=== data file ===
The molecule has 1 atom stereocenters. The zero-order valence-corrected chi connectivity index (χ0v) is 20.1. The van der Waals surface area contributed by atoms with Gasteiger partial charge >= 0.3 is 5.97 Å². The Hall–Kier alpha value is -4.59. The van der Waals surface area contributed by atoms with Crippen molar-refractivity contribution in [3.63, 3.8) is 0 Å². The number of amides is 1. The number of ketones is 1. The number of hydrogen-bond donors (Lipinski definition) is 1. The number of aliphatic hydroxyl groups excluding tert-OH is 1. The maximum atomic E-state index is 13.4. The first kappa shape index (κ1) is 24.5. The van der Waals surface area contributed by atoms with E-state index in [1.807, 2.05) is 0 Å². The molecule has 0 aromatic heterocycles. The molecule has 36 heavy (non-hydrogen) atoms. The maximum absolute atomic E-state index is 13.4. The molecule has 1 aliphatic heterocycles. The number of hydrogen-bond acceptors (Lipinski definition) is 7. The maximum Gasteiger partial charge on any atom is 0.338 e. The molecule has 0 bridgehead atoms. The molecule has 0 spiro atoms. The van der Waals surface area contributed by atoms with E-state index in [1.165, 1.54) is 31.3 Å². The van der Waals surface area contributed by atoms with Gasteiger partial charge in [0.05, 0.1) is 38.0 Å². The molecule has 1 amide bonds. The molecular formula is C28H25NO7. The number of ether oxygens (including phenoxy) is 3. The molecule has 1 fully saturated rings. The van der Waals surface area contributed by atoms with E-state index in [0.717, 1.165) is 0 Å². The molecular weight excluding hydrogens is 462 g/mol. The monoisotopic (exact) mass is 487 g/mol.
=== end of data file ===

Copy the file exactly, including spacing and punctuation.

The molecule has 1 atom stereocenters. The zero-order valence-corrected chi connectivity index (χ0v) is 20.1. The van der Waals surface area contributed by atoms with Gasteiger partial charge >= 0.3 is 5.97 Å². The Hall–Kier alpha value is -4.59. The van der Waals surface area contributed by atoms with Crippen molar-refractivity contribution in [3.63, 3.8) is 0 Å². The number of amides is 1. The number of ketones is 1. The number of hydrogen-bond donors (Lipinski definition) is 1. The number of aliphatic hydroxyl groups excluding tert-OH is 1. The maximum atomic E-state index is 13.4. The first kappa shape index (κ1) is 24.5. The van der Waals surface area contributed by atoms with E-state index in [1.807, 2.05) is 0 Å². The molecule has 0 aromatic heterocycles. The molecule has 36 heavy (non-hydrogen) atoms. The maximum absolute atomic E-state index is 13.4. The molecule has 1 aliphatic heterocycles. The number of hydrogen-bond acceptors (Lipinski definition) is 7. The maximum Gasteiger partial charge on any atom is 0.338 e. The molecule has 0 bridgehead atoms. The molecule has 0 spiro atoms. The van der Waals surface area contributed by atoms with E-state index in [1.165, 1.54) is 31.3 Å². The van der Waals surface area contributed by atoms with Gasteiger partial charge in [0.05, 0.1) is 38.0 Å². The molecule has 1 amide bonds. The molecular formula is C28H25NO7. The number of ether oxygens (including phenoxy) is 3. The molecule has 1 fully saturated rings. The van der Waals surface area contributed by atoms with E-state index in [0.717, 1.165) is 0 Å². The molecular weight excluding hydrogens is 462 g/mol. The monoisotopic (exact) mass is 487 g/mol.